The Forgers’ Credo: Give ‘Em What They Want

Editor’s note: This is the fourth in our series of special reports on Operation Bullpen, the infamous national forgery ring that was brought down by the FBI in 1999 but whose influence continues to be felt today.)

In the third installment in this series I talked about Greg Marino and his father Angelo, both of whom have paid their debt to society and moved on with their lives since being busted in Operation Bullpen. Marino, a man described by the FBI and many others as one of the fastest and best forgers of all time, spent two years in prison and another six months in a halfway house. At last report he was living somewhere in the Northeast and no doubt still avidly following his beloved New York Yankees.

Book Operation BullpenThe purpose of these articles is not to revisit his crimes or that of any other member of the Bullpen group. Having spoken to Greg and others who participated in the conspiracy, as well as the FBI agents that sent them to prison, I wish them all the best in their post-Bullpen lives. Nonetheless Marino’s very busy pen—as well as the busy pens of other forgers who were brought down with him—continues to cause headaches for collectors today. These beautiful but ultimately corrupt Michael Jordans and Babe Ruths and Mickey Mantles are bought and sold by people who think—or pretend to think—they’re genuine.  Experienced sports autograph collectors may easily see these are fakes but many of the victims in the case were those who didn’t have a deep knowledge of autographs.

One reason for the success of the Bullpen gang was that like all good businesspeople, they listened to what the marketplace was telling them and sought to give their customers what they wanted. Their most famous product, the notorious Mother Teresa baseball, was an example of this; so was the not quite as notorious, but still pretty goofy, autographed Babe Ruth underwear box. A crooked memorabilia dealer had found the unique Ruth-brand underwear box and although both he and Marino thought it very odd, they knew someone would buy it if it had Ruth’s signature on it. And someone would have if the FBI hadn’t gotten in the way first.

In his five years in the racket Marino filled countless orders. Some were bizarre but most of them made good business sense. A home plate with the sigs of Hall of Fame sluggers on it? Sure, we can do that.

home plate with combo forgeries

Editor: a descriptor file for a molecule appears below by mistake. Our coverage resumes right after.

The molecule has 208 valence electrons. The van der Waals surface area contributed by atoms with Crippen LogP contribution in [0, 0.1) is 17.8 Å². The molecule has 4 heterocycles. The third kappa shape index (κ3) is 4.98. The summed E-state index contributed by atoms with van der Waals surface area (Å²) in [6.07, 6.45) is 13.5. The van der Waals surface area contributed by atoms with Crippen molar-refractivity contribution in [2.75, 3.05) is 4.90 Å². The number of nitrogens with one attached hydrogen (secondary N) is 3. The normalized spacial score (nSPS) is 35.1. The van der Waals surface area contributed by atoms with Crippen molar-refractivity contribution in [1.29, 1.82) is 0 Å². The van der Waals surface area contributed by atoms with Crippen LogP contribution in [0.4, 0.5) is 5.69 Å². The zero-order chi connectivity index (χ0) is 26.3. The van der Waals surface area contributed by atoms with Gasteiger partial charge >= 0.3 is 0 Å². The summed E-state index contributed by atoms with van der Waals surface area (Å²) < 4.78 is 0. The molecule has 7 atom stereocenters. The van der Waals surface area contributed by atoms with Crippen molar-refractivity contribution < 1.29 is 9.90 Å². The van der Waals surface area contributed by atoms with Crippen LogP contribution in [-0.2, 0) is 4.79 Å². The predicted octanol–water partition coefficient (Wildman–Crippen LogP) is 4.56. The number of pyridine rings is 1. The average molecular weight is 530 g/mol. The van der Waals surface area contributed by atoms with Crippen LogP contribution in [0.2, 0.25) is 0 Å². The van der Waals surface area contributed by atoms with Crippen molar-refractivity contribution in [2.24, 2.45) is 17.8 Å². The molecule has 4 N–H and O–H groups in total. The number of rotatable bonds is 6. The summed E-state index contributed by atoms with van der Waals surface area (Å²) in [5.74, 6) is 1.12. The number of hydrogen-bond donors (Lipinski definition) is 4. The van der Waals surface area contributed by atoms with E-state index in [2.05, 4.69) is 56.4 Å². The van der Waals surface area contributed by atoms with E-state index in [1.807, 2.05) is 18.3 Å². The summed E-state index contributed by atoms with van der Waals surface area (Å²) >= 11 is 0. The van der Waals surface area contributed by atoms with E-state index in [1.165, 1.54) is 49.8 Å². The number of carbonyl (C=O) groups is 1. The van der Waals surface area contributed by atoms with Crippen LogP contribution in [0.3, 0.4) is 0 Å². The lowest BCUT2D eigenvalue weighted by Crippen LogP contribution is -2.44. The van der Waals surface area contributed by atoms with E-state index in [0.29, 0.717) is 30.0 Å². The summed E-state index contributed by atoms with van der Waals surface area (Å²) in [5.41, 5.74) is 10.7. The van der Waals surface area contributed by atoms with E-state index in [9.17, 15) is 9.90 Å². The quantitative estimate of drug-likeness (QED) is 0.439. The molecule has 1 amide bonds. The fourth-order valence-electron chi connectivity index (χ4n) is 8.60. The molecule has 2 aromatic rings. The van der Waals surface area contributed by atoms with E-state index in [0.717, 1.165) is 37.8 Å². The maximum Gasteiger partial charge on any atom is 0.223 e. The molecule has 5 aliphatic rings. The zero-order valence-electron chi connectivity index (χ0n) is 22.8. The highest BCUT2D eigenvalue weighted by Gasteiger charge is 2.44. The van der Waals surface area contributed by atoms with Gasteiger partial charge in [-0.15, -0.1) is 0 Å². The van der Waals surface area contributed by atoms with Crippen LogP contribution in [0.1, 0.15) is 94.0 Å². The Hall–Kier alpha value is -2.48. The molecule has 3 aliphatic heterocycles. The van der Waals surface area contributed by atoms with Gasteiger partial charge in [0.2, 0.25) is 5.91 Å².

What could be more natural than a bunch of home run sluggers signing a commemorative home plate? Except that none of the sigs were legitimate.

How about an Eddie Matthews Braves jersey with Eddie’s signature and other members of the 500 Home Run Club on it? No problem.

Eddie Matthews jersey

This is a replica jersey of Hall of Famer Eddie Matthews, filled with replica signatures of Matthews and other home run greats. Below, a detail of the sigs.

Matthews Braves jersey detail

In baseball as in collecting, home run sluggers are in constant demand. Could we have more of those pieces then? Of course you can. What about a ball signed by McCovey and Aaron? And Eddie Murray and Frank Robinson?

Aaron-McCovey combo ball

More combo-signed forgeries, this time on baseballs, featuring the sigs of Willie McCovey and Hank Aaron and below, Eddie Matthews, Frank Robinson and Eddie Murray.

Eddie Murray combo ball

And what the heck, why not throw in Mantle and Williams while you’re at it? Okay, we will.

Mantle-William forged baseball

Two more legendary signatures, both fake.

As you look at these images—given to me by the FBI when I was researching ‘Operation Bullpen: The Inside Story of The Biggest Forgery Ring in American History’ and published, I believe, for the first time here—you may notice that the signatures all appear to be on the same ball. A combination signature of this type—or “combo,” as the Bullpenners called it—was not easily done, because it is hard to squeeze all those signatures onto a baseball and make them look good. (This is also true, though there is considerably more room to work, for the Matthews jersey).  But, again, this was what the marketplace was demanding. The dealers would supply the blank baseballs and blank jerseys and other blank merchandise, and Marino would fill them with the signatures the dealers had ordered. It was, as Greg told me, a simple matter of supply and demand.

Each of these frauds, every one of the hundreds of thousands of forgeries produced by the ring, came with its own Certificate of Authenticity, a document supplied by a supposedly objective examiner who had inspected the item in question and deemed it legitimate. This was another thing the public demanded—reassurance that what they were buying was real. The crooks were only happy to supply that as well. In our next and final installment in this series, we will take a look at the certs that provided the cover for the forgeries.


Kevin Nelson is the author of Operation Bullpen: The Inside Story of The Biggest Forgery Ring in American History:

Here are the previous installments in Nelson’s series:

Operation Bullpen: The Case That Has Never Gone Away

The Babe Ruth Underpants Box and other Ruthian Forgeries

The Beautiful Forgeries That Are Commercially Toxic


  1. […] The Forgers’ Credo: Give ‘Em What They Want […]